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14 Members of CRFD Earn Promotions to New Ranks

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In the fall months of 2021 the Columbia-Richland Fire Department would recognize 14 of its members for reaching new milestones in their fire service careers.

CRFD Fire Chief Aubrey D. Jenkins promoted two members to the rank of battalion chief. Two new fire captains and 10 new senior firefighters were also officially badged by Chief Jenkins during a series of promotional ceremonies at CRFD Headquarters.

The department is proud to recognize the following members on their recent promotions:


Promoted to Senior Firefighter

Jared Chew                                      Dante Thompson

Daniel Hathaway                             Antonio S. Williams

Andrew McClaine III                      Davon Wilson

David Palevich

Nicholas Palevich

Chun Pan

Joseph Pou

Promoted to Fire Captain

Jonathan Dinkins                            Lawrence Suber Jr.

Promoted to Battalion Chief

Steven Fields                                   Matthew Huffstetler

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Use Caution in the Kitchen to Avoid Cooking-Related Fires This Thanksgiving

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With larger holiday get togethers seeing a return this year, staff at the Columbia-Richland Fire Department want to urge citizens to pay CAREFUL attention while preparing their Thanksgiving Day meals for family and friends.

“Preparing a large dinner always comes with added stress,” said Columbia-Richland Fire Chief Aubrey D. Jenkins, “The important thing to remember is to never compromise your safety or the safety of others in order to get a meal prepared faster. If you plan to deep fry a turkey be sure to give it time to COMPLETELY defrost. NEVER leave food cooking on the stove unattended and also be sure to allow enough time to properly cook your favorite holiday recipes. Not following these directions can put you at a greater risk for having a cooking fire or other holiday mishap.”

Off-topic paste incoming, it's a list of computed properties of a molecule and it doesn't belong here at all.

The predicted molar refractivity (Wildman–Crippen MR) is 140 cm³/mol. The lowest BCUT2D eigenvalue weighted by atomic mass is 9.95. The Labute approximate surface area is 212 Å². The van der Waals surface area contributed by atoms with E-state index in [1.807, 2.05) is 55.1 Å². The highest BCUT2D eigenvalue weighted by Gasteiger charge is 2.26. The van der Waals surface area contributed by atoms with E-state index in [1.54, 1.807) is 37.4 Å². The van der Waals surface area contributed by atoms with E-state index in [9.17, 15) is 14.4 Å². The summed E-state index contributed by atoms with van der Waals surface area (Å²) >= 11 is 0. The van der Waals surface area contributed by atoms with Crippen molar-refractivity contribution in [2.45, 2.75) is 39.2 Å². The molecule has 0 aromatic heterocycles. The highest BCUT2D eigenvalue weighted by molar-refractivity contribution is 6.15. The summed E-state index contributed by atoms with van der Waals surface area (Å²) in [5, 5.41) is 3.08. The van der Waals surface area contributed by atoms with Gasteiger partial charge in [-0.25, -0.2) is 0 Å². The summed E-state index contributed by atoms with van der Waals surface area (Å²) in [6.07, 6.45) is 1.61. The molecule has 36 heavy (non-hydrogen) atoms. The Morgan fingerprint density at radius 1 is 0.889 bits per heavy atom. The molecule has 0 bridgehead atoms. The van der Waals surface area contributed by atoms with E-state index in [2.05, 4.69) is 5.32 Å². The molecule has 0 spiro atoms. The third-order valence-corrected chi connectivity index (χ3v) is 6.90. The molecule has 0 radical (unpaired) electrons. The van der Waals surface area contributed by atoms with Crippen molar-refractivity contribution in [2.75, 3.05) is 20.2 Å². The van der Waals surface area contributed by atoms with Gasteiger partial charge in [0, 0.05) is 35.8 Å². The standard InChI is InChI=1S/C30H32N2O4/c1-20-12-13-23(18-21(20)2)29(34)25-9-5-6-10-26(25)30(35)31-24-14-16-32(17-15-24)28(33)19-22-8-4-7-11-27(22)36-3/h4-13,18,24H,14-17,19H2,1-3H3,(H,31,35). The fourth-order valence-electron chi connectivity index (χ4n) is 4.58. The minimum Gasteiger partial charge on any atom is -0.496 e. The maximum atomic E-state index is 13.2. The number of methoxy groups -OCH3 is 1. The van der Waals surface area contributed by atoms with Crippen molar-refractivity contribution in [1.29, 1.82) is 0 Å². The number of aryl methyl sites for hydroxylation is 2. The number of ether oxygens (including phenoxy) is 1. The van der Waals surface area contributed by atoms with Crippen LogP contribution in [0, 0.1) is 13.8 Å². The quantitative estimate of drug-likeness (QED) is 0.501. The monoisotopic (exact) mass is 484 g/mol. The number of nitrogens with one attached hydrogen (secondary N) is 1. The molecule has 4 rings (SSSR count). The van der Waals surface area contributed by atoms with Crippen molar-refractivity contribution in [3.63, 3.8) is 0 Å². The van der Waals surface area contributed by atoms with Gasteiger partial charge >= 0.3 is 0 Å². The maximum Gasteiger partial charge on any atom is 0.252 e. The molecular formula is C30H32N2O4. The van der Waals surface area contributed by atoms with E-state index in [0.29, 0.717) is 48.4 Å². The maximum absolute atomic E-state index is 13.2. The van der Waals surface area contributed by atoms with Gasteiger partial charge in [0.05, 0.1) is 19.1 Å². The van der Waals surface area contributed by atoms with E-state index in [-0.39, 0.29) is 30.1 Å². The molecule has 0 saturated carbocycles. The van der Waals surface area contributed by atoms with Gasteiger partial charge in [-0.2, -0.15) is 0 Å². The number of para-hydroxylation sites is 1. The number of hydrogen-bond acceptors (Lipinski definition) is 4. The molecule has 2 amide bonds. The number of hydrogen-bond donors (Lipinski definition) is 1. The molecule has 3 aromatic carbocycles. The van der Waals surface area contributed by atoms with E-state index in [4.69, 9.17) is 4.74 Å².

Each year Thanksgiving Day is the peak day for home cooking fires in the U.S. according to the National Fire Protection Association. In 2019 alone fire departments across the country responded to an estimated 1,400 home cooking fires on Thanksgiving.

To help ensure your Turkey Day remains trouble free, here are a few safety tips:

  • Stay in the kitchen when you are cooking on the stove top so you can keep an eye on the food.

  • Stay in the home when cooking your turkey, and check on it frequently.
  • Keep children away from the stove. The stove will be hot and kids should stay 3 feet away.
  • Make sure kids stay away from hot food and liquids. The steam or splash from vegetables, gravy or coffee could cause serious burns.

  • Keep the floor clear so you don’t trip over kids, toys, pocketbooks or bags.
  • Keep knives out of the reach of children.
  • Be sure electric cords from an electric knife, coffee maker, plate warmer or mixer are not dangling off the counter within easy reach of a child.
  • Keep matches and utility lighters out of the reach of children — up high in a locked cabinet.
  • Never leave a lit candle unattended nor sleep while candles are lit.
  • Make sure your smoke alarms are working. Test them by pushing the test button.
  • If you have a small grease fire on your stovetop and decide to fight it, smother the flames with a lid cover and turn off the burner. Leave the pan covered until it is completely cooled. If the grease fire is in the oven, close the door and turn the oven off.
  • Keep a Class ABC Dry Chemical Fire Extinguisher handy in the event you have a growing grease fire.  NEVER use water to try to extinguish a grease fire. If you ever have doubts about fighting a small fire get out of your house and call 9-1-1. (Source: NFPA)




The NFPA has discouraged the use of turkey fryers citing the extreme danger if they’re used improperly.

If you choose to deep fry your turkey: 

  • Keep the fryer outdoors, on a level surface and at least 10 feet from all combustible materials; preferably on a hard surface such as a driveway.
  • Use an approved fryer. These have four legs, a built-in thermostat, and are stable. You should be easily able to measure the oil’s temperature while cooking it to prevent a fire.

  • Follow all instructions. Even before turning the fryer on, make sure to read all of the instructions. Be careful when choosing the right size, how to cook the turkey, and what kind of oil to use with it.
  • Thaw and dry out the turkey completely before frying!!